UMSL student Aaron Hinton (back row, third from left) was one of only 14 college students selected for the 2014 NASCAR Diversity Internship program.

Aaron Hinton found his passion for programming in a Java Script course at the University of Missouri–St. Louis. That drive pushed him into information systems and landed him one of only 14 spots in the 2014 NASCAR Diversity Internship program.

“My longtime dream of working in the motorsports industry would not have been possible if it wasn’t for my UMSL education and teachers like Brian Lawton (senior lecturer in information systems),” said Hinton, an information systems student from St. Ann, Mo. “Before I took Lawton’s class, I was unsure if I was interested in the programming side of information systems. However, his upbeat teaching style and the exposure to challenging programming assignments helped me to develop a passion for a career in software development. (His) real-world experience and ability to translate that into things that we as students need to know to be successful in our IS careers has been invaluable.”

Hinton’s interest in IS and love for NASCAR lead to him discovering the internship. He applied and was selected from thousands of applicants to take part in the 10-week paid internship in Charlotte, N.C. While there, students not only learn from those within their selected departments, but through numerous networking opportunities with top NASCAR executives.

“We’re thrilled to have top college students from across the country join us to learn more about our sport,” said Paula Miller, NASCAR vice president and chief human resources officer. “NASCAR is deeply committed to diversity and inclusion in our work force and the NASCAR Diversity Internship Program enables us to identify strong talent early. Through the years we’ve hired many of the program’s participants and seen many others go on to excel elsewhere in sports and business.”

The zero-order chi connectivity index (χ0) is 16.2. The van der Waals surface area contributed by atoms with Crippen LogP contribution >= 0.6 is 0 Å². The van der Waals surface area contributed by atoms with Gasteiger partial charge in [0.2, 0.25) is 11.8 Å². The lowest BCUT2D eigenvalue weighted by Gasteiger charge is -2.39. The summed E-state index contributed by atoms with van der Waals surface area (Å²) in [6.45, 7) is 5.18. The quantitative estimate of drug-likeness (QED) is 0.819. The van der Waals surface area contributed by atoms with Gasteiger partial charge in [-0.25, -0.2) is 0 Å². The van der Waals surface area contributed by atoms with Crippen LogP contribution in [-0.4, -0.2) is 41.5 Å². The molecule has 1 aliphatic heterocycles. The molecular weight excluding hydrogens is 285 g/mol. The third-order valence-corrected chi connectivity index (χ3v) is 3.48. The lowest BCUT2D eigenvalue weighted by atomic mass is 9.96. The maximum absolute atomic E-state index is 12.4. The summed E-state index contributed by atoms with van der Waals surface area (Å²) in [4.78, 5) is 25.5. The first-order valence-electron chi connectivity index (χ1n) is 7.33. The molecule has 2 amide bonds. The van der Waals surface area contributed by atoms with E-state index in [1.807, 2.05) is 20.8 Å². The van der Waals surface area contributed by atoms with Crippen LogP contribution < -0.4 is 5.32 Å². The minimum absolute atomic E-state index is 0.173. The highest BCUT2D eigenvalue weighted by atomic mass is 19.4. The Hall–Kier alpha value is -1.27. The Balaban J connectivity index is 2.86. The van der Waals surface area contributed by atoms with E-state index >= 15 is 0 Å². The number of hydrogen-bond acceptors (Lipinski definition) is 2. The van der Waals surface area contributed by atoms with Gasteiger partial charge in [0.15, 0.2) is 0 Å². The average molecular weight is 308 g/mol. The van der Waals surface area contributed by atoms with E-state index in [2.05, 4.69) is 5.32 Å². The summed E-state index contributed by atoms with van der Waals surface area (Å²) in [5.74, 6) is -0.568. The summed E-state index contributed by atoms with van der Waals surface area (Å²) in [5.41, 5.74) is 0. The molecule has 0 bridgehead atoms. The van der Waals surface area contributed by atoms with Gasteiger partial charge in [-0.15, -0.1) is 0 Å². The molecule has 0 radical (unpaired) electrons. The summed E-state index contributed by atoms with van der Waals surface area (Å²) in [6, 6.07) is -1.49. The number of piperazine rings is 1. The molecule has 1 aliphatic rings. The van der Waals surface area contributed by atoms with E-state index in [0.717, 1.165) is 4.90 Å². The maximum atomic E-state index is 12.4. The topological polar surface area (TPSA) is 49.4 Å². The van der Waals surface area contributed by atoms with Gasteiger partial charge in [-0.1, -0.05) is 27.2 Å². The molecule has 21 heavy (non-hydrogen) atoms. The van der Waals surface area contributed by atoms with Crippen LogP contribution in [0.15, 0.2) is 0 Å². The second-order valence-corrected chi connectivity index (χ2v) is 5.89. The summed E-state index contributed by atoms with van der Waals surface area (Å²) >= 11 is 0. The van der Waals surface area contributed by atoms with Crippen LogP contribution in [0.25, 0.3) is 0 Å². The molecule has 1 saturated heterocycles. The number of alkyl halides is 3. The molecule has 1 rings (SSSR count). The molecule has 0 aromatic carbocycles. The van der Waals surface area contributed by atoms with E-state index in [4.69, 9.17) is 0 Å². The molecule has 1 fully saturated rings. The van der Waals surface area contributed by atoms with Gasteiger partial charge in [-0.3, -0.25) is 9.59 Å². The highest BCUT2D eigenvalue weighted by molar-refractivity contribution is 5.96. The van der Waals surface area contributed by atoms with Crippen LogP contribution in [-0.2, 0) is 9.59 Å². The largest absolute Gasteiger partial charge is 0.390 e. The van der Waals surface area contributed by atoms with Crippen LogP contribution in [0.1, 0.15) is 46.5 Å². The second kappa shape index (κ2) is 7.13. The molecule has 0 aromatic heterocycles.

Established nearly 15 years ago to expose multicultural college students to employment opportunities in one of the largest professional sports industries, the NASCAR Diversity Internship Program welcomed the next wave of students seeking to learn about the industry during the NASCAR Sprint All-Star Race weekend in May.

Students were treated to an exclusive look at safety and technology innovations with guided tours of the NASCAR Research & Development Center during orientation. They also visited NASCAR Productions, the NASCAR Hall of Fame, Hendrick Motorsports and the Sam Bass Gallery to conclude their overall introduction before diving into day-to-day work with their respective departments.

Jen Hatton

Jen Hatton